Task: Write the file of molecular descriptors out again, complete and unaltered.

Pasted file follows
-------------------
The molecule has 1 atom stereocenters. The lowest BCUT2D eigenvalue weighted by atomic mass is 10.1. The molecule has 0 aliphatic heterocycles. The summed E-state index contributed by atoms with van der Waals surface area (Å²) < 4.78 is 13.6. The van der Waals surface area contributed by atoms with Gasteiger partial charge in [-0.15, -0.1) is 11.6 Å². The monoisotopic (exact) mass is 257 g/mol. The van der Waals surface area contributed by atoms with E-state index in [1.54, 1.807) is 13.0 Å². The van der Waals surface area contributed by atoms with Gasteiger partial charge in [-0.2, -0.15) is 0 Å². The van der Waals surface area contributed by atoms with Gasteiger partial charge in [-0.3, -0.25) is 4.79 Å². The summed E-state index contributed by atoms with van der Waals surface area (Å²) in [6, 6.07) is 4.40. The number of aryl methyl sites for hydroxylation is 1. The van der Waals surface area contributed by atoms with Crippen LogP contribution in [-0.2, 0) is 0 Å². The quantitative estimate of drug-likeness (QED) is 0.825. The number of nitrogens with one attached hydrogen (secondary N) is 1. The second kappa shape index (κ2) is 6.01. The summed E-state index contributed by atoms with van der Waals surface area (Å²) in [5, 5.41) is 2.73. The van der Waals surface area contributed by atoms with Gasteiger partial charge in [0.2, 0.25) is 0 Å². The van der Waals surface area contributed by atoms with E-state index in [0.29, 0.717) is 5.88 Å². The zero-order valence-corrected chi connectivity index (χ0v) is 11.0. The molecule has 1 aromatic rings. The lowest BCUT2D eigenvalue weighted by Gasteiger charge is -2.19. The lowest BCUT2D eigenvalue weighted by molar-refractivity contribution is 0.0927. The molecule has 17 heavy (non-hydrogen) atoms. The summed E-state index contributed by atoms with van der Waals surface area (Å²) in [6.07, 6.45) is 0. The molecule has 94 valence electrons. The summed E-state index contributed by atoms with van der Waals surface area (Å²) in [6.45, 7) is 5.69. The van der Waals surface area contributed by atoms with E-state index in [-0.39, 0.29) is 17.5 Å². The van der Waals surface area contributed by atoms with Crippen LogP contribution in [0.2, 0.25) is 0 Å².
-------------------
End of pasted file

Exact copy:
The molecule has 1 atom stereocenters. The lowest BCUT2D eigenvalue weighted by atomic mass is 10.1. The molecule has 0 aliphatic heterocycles. The summed E-state index contributed by atoms with van der Waals surface area (Å²) < 4.78 is 13.6. The van der Waals surface area contributed by atoms with Gasteiger partial charge in [-0.15, -0.1) is 11.6 Å². The monoisotopic (exact) mass is 257 g/mol. The van der Waals surface area contributed by atoms with E-state index in [1.54, 1.807) is 13.0 Å². The van der Waals surface area contributed by atoms with Gasteiger partial charge in [-0.2, -0.15) is 0 Å². The van der Waals surface area contributed by atoms with Gasteiger partial charge in [-0.3, -0.25) is 4.79 Å². The summed E-state index contributed by atoms with van der Waals surface area (Å²) in [6, 6.07) is 4.40. The number of aryl methyl sites for hydroxylation is 1. The van der Waals surface area contributed by atoms with Crippen LogP contribution in [-0.2, 0) is 0 Å². The quantitative estimate of drug-likeness (QED) is 0.825. The number of nitrogens with one attached hydrogen (secondary N) is 1. The second kappa shape index (κ2) is 6.01. The summed E-state index contributed by atoms with van der Waals surface area (Å²) in [5, 5.41) is 2.73. The van der Waals surface area contributed by atoms with Gasteiger partial charge in [0.2, 0.25) is 0 Å². The van der Waals surface area contributed by atoms with E-state index in [0.29, 0.717) is 5.88 Å². The zero-order valence-corrected chi connectivity index (χ0v) is 11.0. The molecule has 1 aromatic rings. The lowest BCUT2D eigenvalue weighted by Gasteiger charge is -2.19. The lowest BCUT2D eigenvalue weighted by molar-refractivity contribution is 0.0927. The molecule has 17 heavy (non-hydrogen) atoms. The summed E-state index contributed by atoms with van der Waals surface area (Å²) in [6.07, 6.45) is 0. The molecule has 94 valence electrons. The summed E-state index contributed by atoms with van der Waals surface area (Å²) in [6.45, 7) is 5.69. The van der Waals surface area contributed by atoms with E-state index in [-0.39, 0.29) is 17.5 Å². The van der Waals surface area contributed by atoms with Crippen LogP contribution in [0.2, 0.25) is 0 Å².